Lamont Magee, someone Evans lovably nicknamed “The Pitch Machine,” is constantly coming up with new ideas. He explained that he has “this file in the back of [his] head” filled with story concepts that he can return to and mine at any time. This way, whether he’s asked to pitch an eccentric action project or something a bit more dramatic, he can share his ideas with eager ears.

“You always have to be ready; you get one swing,” he advised.

2. Don’t Dwell on the No’s

It can be hard to roll through an ocean of rejection, but in the entertainment industry it’s just part of the game. Whether you’re an actor going in for an audition or a writer trying to sell a script, you will be told no multiple times in your career. Even icons like J.K. Rowling and Brad Pitt have been told no, but that didn’t stop them from continuing forward and finding other, better opportunities.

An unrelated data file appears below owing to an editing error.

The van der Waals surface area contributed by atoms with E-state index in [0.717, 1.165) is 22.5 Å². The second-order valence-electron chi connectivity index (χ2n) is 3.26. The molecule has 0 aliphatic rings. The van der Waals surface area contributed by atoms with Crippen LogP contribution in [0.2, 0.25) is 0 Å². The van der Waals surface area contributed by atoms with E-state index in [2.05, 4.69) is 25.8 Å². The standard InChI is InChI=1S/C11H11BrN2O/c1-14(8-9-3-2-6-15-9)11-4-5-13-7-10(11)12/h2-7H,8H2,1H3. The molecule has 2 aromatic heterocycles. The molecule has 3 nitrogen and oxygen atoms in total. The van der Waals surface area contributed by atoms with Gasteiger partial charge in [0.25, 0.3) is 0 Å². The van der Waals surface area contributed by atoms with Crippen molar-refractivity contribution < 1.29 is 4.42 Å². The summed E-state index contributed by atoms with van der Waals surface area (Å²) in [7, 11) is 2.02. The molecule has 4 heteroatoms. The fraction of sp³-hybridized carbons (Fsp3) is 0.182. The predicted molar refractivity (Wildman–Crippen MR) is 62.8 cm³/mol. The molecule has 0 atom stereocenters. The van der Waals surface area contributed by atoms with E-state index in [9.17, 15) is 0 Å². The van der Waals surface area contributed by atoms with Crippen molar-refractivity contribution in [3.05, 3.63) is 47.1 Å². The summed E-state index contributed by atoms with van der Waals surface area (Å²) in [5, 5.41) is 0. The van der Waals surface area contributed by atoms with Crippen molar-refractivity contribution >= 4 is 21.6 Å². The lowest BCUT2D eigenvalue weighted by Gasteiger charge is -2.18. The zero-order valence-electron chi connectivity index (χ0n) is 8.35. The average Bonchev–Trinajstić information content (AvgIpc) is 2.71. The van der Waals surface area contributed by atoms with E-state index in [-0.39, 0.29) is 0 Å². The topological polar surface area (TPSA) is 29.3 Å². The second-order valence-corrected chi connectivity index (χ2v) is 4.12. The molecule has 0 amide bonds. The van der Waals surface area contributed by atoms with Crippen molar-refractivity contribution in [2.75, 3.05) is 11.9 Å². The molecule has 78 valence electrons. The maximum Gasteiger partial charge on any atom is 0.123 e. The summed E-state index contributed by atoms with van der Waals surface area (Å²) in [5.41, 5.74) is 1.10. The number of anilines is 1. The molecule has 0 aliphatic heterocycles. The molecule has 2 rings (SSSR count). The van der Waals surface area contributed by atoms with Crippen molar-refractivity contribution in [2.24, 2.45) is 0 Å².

According to Magee, having multiple ideas in the back-burner is a great way to circumvent the pain of hearing “No.” There’s no reason to completely disregard a project after being told no, but having something else that you’re passionate about to distract you for a little bit can help get the creative juices flowing again.

“The best baseball players ever get out 70% of the time, but they’re still in the Hall of Fame. You just have to believe in what you’re doing,” said Magee, who told the audience that a script he wrote in 2001 is finally starting filming next year.

1. Just Get Your Stuff Out There

In a world dominated by social media, Alphonso McAuley doesn’t think you have any excuses when it comes to actually getting your stuff in front of an audience. He believes that the industry is now organized in a way where “anyone can have a voice,” meaning the onus is actually on you to just create things and put it out in the world. With platforms like Tik Tok and Webtoon available, creators can reach people where they are. Now, it’s just up to you to make sure you can actually hold their attention if you catch their eyeballs.

“I have a lot of friends who have created content online, sometimes just six second videos, and now they have TV shows or they’re in movies and it’s just that their content was really good and it struck the attention of different people sharing it,” McAuley said.